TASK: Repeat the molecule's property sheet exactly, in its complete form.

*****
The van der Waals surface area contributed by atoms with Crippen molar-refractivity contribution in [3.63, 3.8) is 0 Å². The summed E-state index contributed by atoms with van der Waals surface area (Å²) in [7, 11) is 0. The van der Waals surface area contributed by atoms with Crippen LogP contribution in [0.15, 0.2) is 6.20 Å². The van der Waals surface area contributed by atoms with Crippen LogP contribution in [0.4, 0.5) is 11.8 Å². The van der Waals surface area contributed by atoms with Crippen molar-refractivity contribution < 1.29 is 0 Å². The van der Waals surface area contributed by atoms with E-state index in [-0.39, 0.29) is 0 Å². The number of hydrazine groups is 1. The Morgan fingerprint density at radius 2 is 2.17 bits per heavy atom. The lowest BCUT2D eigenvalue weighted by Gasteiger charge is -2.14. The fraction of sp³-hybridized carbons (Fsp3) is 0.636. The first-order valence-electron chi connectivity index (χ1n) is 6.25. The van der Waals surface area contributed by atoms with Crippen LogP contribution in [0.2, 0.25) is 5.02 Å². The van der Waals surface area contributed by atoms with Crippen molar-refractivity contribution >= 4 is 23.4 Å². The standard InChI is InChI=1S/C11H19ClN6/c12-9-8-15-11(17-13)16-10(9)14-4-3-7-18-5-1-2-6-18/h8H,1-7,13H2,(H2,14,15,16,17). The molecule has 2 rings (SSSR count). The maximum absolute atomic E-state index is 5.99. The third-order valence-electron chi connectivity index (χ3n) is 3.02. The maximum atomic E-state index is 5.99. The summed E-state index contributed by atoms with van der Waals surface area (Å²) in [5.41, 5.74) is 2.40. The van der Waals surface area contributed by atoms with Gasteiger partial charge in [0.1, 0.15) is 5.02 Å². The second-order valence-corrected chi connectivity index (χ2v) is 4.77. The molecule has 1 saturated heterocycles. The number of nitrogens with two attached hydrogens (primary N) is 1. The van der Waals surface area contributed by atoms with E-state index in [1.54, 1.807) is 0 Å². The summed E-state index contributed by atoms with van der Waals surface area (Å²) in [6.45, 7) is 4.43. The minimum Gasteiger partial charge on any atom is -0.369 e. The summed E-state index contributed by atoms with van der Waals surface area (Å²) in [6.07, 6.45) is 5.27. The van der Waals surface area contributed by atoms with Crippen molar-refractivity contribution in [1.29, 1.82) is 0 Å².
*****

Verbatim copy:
The van der Waals surface area contributed by atoms with Crippen molar-refractivity contribution in [3.63, 3.8) is 0 Å². The summed E-state index contributed by atoms with van der Waals surface area (Å²) in [7, 11) is 0. The van der Waals surface area contributed by atoms with Crippen LogP contribution in [0.15, 0.2) is 6.20 Å². The van der Waals surface area contributed by atoms with Crippen LogP contribution in [0.4, 0.5) is 11.8 Å². The van der Waals surface area contributed by atoms with Crippen molar-refractivity contribution < 1.29 is 0 Å². The van der Waals surface area contributed by atoms with E-state index in [-0.39, 0.29) is 0 Å². The number of hydrazine groups is 1. The Morgan fingerprint density at radius 2 is 2.17 bits per heavy atom. The lowest BCUT2D eigenvalue weighted by Gasteiger charge is -2.14. The fraction of sp³-hybridized carbons (Fsp3) is 0.636. The first-order valence-electron chi connectivity index (χ1n) is 6.25. The van der Waals surface area contributed by atoms with Crippen LogP contribution in [0.2, 0.25) is 5.02 Å². The van der Waals surface area contributed by atoms with Crippen molar-refractivity contribution >= 4 is 23.4 Å². The standard InChI is InChI=1S/C11H19ClN6/c12-9-8-15-11(17-13)16-10(9)14-4-3-7-18-5-1-2-6-18/h8H,1-7,13H2,(H2,14,15,16,17). The molecule has 2 rings (SSSR count). The maximum absolute atomic E-state index is 5.99. The third-order valence-electron chi connectivity index (χ3n) is 3.02. The maximum atomic E-state index is 5.99. The summed E-state index contributed by atoms with van der Waals surface area (Å²) in [5.41, 5.74) is 2.40. The van der Waals surface area contributed by atoms with Gasteiger partial charge in [0.1, 0.15) is 5.02 Å². The second-order valence-corrected chi connectivity index (χ2v) is 4.77. The molecule has 1 saturated heterocycles. The number of nitrogens with two attached hydrogens (primary N) is 1. The van der Waals surface area contributed by atoms with E-state index in [1.54, 1.807) is 0 Å². The summed E-state index contributed by atoms with van der Waals surface area (Å²) in [6.45, 7) is 4.43. The minimum Gasteiger partial charge on any atom is -0.369 e. The summed E-state index contributed by atoms with van der Waals surface area (Å²) in [6.07, 6.45) is 5.27. The van der Waals surface area contributed by atoms with Crippen molar-refractivity contribution in [1.29, 1.82) is 0 Å².